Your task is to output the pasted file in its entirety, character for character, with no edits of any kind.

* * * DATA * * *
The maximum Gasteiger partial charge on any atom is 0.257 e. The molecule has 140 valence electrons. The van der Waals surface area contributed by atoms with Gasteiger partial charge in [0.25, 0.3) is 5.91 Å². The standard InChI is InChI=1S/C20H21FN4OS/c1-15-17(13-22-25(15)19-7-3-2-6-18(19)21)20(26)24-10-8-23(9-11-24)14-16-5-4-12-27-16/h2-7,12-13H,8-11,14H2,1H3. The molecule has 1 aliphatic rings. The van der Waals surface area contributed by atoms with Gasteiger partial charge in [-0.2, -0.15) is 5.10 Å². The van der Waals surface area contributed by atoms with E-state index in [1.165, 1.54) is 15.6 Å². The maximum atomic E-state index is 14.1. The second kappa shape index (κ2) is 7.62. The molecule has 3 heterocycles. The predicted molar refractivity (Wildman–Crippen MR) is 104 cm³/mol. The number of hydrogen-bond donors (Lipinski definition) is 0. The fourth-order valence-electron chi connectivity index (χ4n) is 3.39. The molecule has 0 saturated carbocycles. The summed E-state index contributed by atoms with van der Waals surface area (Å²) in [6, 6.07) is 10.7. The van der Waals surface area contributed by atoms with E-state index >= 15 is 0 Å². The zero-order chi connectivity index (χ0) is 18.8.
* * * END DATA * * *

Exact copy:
The maximum Gasteiger partial charge on any atom is 0.257 e. The molecule has 140 valence electrons. The van der Waals surface area contributed by atoms with Gasteiger partial charge in [0.25, 0.3) is 5.91 Å². The standard InChI is InChI=1S/C20H21FN4OS/c1-15-17(13-22-25(15)19-7-3-2-6-18(19)21)20(26)24-10-8-23(9-11-24)14-16-5-4-12-27-16/h2-7,12-13H,8-11,14H2,1H3. The molecule has 1 aliphatic rings. The van der Waals surface area contributed by atoms with Gasteiger partial charge in [-0.2, -0.15) is 5.10 Å². The van der Waals surface area contributed by atoms with E-state index in [1.165, 1.54) is 15.6 Å². The maximum atomic E-state index is 14.1. The second kappa shape index (κ2) is 7.62. The molecule has 3 heterocycles. The predicted molar refractivity (Wildman–Crippen MR) is 104 cm³/mol. The number of hydrogen-bond donors (Lipinski definition) is 0. The fourth-order valence-electron chi connectivity index (χ4n) is 3.39. The molecule has 0 saturated carbocycles. The summed E-state index contributed by atoms with van der Waals surface area (Å²) in [6, 6.07) is 10.7. The van der Waals surface area contributed by atoms with E-state index >= 15 is 0 Å². The zero-order chi connectivity index (χ0) is 18.8.